So this trip was last September. In the past I’ve made Jeep/camping trips out to Colorado which I've posted those trips here. I wasn’t sure that I was going to post this trip, as it wasn’t much wheeling but more camping, and the trip really evolved as a test run for future trips out west with my new trailer.
Earlier this year I had a trailer built for my Jeep (the build link is in my signature). I’ve always read that short wheel base Jeeps are lousy and unsafe for towing, which can certainly be true, so again this was a test run to see how it did in both dirt, two lane roads and on the highway at 70 mph. My observations about towing the trailer are in the build thread, so I’ll mostly just mention the trip itself below. I do have to say first that having the trailer is great! My previous two week trips out to Colorado were minimalistic camping due to how little fits in the back of a Jeep!
So I planned to camp at several places, see some tourists sites with the wife, and end up on Drummond Island where we rented a cabin. I’ve wanted to see Drummond for several years now since the Ultimate Adventure and ProjectJK have both been there.
Now about the trip…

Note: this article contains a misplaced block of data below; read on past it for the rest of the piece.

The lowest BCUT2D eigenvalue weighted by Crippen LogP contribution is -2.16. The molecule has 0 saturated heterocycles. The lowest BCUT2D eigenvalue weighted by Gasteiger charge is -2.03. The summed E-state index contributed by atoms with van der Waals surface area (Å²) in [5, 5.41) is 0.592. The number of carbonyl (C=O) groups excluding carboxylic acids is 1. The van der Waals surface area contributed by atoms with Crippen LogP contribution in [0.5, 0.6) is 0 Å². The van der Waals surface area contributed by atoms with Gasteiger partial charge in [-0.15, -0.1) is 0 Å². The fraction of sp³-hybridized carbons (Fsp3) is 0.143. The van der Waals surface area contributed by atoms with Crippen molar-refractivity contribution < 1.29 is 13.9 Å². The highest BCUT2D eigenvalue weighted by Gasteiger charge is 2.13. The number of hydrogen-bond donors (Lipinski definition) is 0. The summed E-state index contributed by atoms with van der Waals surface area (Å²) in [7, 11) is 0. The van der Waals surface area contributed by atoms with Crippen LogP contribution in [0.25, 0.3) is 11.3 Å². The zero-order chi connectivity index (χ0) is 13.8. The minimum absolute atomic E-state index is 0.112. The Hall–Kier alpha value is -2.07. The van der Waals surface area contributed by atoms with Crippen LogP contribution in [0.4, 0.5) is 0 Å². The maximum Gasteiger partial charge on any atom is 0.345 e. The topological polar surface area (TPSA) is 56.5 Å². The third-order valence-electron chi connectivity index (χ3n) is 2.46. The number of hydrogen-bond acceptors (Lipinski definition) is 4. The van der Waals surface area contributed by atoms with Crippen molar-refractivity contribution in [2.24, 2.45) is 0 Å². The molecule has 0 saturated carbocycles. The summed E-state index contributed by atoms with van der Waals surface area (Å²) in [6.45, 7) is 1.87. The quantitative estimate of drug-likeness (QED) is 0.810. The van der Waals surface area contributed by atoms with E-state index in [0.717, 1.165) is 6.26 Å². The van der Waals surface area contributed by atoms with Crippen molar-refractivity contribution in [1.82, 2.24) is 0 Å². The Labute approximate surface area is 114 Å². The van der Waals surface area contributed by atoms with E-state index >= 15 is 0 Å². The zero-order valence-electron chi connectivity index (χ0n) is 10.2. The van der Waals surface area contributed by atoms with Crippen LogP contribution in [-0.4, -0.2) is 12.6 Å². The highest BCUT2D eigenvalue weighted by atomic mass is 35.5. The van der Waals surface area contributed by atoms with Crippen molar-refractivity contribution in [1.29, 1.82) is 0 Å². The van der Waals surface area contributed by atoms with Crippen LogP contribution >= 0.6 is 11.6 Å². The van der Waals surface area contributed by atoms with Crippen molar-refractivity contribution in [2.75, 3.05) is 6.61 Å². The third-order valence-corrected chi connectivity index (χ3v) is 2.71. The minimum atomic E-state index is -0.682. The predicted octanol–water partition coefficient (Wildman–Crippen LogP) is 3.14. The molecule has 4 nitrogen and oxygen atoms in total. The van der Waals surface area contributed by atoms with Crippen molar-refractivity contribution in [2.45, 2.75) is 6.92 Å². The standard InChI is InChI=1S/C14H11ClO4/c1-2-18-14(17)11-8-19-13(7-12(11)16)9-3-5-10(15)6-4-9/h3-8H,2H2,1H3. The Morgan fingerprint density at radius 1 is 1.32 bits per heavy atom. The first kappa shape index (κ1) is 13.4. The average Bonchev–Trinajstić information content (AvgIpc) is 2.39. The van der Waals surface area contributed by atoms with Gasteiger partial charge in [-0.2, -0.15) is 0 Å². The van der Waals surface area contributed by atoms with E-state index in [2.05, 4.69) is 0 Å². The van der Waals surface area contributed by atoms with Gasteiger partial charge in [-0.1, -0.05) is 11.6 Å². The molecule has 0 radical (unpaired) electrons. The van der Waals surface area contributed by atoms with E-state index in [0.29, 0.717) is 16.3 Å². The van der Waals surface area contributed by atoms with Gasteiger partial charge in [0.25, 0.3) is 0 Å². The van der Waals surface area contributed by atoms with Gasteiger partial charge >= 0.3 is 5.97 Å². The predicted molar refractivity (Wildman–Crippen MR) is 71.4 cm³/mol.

We left Indiana and drove north through the cornfields and then traveled along the western side of lower Michigan. And, there is always something you just happen to forget when leaving for a trip! Oh yeah, the cast iron frying pan! Fortunately there was a Cabela’s near Grand Rapids that we stopped at.
We then made our way to the campground Lake Michigan at Manistee. This is a very nice federal campground that sits behind a hill along the beach that protects it from wind. Along the top of the hill are some awesome hiking trails through the woods that we used. The sand on the beach was awesome. There were only a few camping trailers and several tents in the campground being that it's off season. The camping spots themselves were very nice, large and well spread out. I'd camp here again. The first night it was very quiet and we heard coyotes at night.